"What is food to one man may be fierce poison to others."
Food habits are bound to differ in a country as multicultural as India. In light of the recent Beef ban in Maharashtra, the discourse on food rights becomes a very sensitive topic. There exists a food hierarchy in India that gives vegetarians superiority over their meat eating counterparts. This is largely because there exists a taboo on eating meat; particularly of the cow, an animal revered by the majority Hindu demographic as a sacred symbol. However one needs to keep in mind that food rights are part of a larger conflict that impacts the basic ethos of humanity.
The conflict of animal rights over human rights is real and the humane treatment of animals is at the core of animal rights. However proponents of the beef ban having vested political interests, are concerned about the animal rights of only one animal- the cow. This gentle bovine creature is thus being used as a political vehicle to manipulate the food habits and intimidate the minority. The discourse on beef eating consequently becomes very complex in the Indian context. And therefore makes it all the more important to accept an ethnocentric view while discussing bovine consumption. The dominant caste Hindu majority regard the killing of cattle with abhorrence and their meat eating brethren with repugnance. Further, these views are often imposed by the dominant castes who belong to a higher socio-economic status and sadly have more power to decide laws that govern cultures. This is reflected in the draconian bills enacted by them that hide behind the façade of animal rights but which only seek to protect animals which this majority considers ‘sacred’. However, the failure to include other animals that are normally consumed to this bill further propagates the notion that the bill seeks to harass and subjugate the minorities to the will of the ruling majority.
Conversely, Hindus that are a part of India’s largely agrarian economy are much more accepting of selling their cattle to slaughter houses. They represent a remarkably modern outlook. They view the cow as sacred in that it is part of their economic sustainability and viability. Yet they are more attuned to the reality that the lifespan of these animals (that often become akin to family members in the course of their servitude to the farmer) often exceeds their usefulness. Rather than cruelly starve them or leave them as accident risks at the side of busy highways they sell them off to butchers, using the sale money to purchase new cows. It is unfortunate that the butcher community largely consists of the Muslim minority. This serves as fodder to the Hindu majority who believe that minority religions convey unequivocally that God created animals, plants, flowers for the pleasures of man. In doing so, it inevitably flames the fires of communal discord. The economic ramifications of not accepting an ethnocentric view are proving to be very costly. Accounts from many different sources maintain that the largely useless cattle that exist in India today have become more of a liability that an asset in view of our land resources. The beef ban thus puts pressure on an economy that is already struggling to feed its millions who are dying from malnutrition. Beef then manages to serve two purposes, in that it provides a much needed cheap source of protein while simultaneously taking care of our very expensive cattle upkeep. The ban thus appears to be unsympathetic to the plight of the agrarian community and insensitive to the multicultural practices of various communities. The lack of provisions to make up for the loss of livelihood for the communities that are entirely dependent on beef (slaughter, tanning, etc) and the fact that the animal chosen to be the beneficiary of human ‘kindness’ happens to be the symbol of sacredness for the majority culture makes the ban appear politically motivated.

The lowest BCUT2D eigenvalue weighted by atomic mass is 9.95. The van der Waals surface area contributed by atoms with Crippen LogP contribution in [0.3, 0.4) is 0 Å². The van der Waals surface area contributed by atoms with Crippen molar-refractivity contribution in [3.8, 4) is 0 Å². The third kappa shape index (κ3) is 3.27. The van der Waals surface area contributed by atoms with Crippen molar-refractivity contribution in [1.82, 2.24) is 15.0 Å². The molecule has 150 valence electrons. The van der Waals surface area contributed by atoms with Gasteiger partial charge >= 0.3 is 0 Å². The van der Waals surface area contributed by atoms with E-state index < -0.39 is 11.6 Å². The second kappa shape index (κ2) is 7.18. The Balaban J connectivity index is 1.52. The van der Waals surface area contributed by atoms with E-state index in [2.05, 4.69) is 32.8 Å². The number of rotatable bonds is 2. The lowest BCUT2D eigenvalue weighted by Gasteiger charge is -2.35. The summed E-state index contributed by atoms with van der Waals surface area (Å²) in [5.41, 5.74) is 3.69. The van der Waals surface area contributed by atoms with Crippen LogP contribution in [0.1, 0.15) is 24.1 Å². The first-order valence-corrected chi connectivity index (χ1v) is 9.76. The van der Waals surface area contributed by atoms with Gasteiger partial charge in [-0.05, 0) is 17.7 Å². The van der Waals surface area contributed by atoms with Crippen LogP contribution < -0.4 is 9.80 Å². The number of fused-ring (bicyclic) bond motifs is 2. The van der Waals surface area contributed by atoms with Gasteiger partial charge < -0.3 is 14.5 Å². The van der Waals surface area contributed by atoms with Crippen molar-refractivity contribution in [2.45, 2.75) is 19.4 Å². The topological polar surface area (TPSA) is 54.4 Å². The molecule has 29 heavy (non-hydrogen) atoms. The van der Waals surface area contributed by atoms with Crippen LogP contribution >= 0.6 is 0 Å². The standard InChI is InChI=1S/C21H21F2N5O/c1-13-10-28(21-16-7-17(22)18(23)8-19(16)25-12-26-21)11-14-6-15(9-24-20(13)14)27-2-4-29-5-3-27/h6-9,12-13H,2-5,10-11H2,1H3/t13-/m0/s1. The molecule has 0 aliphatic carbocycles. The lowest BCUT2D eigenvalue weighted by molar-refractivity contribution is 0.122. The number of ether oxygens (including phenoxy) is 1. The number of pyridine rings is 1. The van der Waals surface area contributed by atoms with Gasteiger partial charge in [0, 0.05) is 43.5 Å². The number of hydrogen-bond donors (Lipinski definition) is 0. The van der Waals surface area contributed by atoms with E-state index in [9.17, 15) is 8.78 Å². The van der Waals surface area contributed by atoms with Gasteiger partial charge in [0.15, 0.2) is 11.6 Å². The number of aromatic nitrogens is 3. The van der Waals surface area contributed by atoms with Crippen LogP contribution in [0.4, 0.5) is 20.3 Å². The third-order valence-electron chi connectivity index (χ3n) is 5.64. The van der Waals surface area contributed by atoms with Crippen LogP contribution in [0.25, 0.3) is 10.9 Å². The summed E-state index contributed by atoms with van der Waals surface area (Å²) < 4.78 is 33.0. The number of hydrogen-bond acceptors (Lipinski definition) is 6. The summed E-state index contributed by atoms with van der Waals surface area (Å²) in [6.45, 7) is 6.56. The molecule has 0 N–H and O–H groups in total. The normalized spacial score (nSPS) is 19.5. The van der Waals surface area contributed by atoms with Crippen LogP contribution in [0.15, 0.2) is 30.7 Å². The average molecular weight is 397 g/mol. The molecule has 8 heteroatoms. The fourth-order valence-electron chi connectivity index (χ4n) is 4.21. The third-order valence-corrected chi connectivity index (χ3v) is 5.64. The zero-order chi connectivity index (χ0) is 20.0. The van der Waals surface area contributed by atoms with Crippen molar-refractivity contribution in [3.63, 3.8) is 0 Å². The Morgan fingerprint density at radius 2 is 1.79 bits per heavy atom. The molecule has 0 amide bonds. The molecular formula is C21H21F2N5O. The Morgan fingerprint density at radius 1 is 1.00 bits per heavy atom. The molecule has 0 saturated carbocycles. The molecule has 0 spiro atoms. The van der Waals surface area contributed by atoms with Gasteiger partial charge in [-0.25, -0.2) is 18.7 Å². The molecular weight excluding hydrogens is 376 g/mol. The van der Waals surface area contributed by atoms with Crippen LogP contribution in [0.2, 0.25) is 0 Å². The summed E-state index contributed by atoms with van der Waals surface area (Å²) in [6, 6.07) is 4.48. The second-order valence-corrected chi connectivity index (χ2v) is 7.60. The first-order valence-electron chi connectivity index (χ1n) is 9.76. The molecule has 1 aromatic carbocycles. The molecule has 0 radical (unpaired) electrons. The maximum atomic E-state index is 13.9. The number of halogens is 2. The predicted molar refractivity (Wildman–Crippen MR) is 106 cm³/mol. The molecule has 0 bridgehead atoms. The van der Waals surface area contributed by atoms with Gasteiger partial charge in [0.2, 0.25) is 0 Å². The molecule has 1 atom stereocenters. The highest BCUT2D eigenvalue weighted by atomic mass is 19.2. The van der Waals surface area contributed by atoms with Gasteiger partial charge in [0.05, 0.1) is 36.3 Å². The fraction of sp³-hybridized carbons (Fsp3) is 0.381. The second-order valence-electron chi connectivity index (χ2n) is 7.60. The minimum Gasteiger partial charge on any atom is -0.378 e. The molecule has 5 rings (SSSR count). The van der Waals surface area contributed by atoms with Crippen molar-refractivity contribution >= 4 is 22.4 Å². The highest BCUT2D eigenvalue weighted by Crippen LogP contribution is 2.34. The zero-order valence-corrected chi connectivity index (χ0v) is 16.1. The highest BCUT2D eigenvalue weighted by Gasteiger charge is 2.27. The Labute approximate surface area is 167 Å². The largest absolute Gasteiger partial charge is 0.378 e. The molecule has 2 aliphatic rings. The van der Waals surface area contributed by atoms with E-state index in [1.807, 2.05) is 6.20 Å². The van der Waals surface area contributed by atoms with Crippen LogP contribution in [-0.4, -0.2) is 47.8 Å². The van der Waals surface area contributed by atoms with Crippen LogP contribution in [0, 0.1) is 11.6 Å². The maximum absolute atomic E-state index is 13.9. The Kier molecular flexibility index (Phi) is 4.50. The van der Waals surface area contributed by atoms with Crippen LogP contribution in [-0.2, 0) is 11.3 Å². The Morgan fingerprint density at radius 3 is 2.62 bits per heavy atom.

Food is an important part of India’s cultural plurality. It is therefore necessary to remember that meat eating can be considered rational or irrational like any other practice or belief but must be viewed in the context of a culture’s adaptability. The failure to do so might result in the extinction of that culture. Moreover, in an era of advanced capitalism and universalization of democracy, a homogenization of people’s cultural practices would have disastrous consequences and would set up a foundation for communal intolerance. Thus policy makers by adopting ethnocentric views would be able to protect and preserve the animals they so claim to care for while preserving the multicultural heritage that is part of one of the greatest civilizations to exist!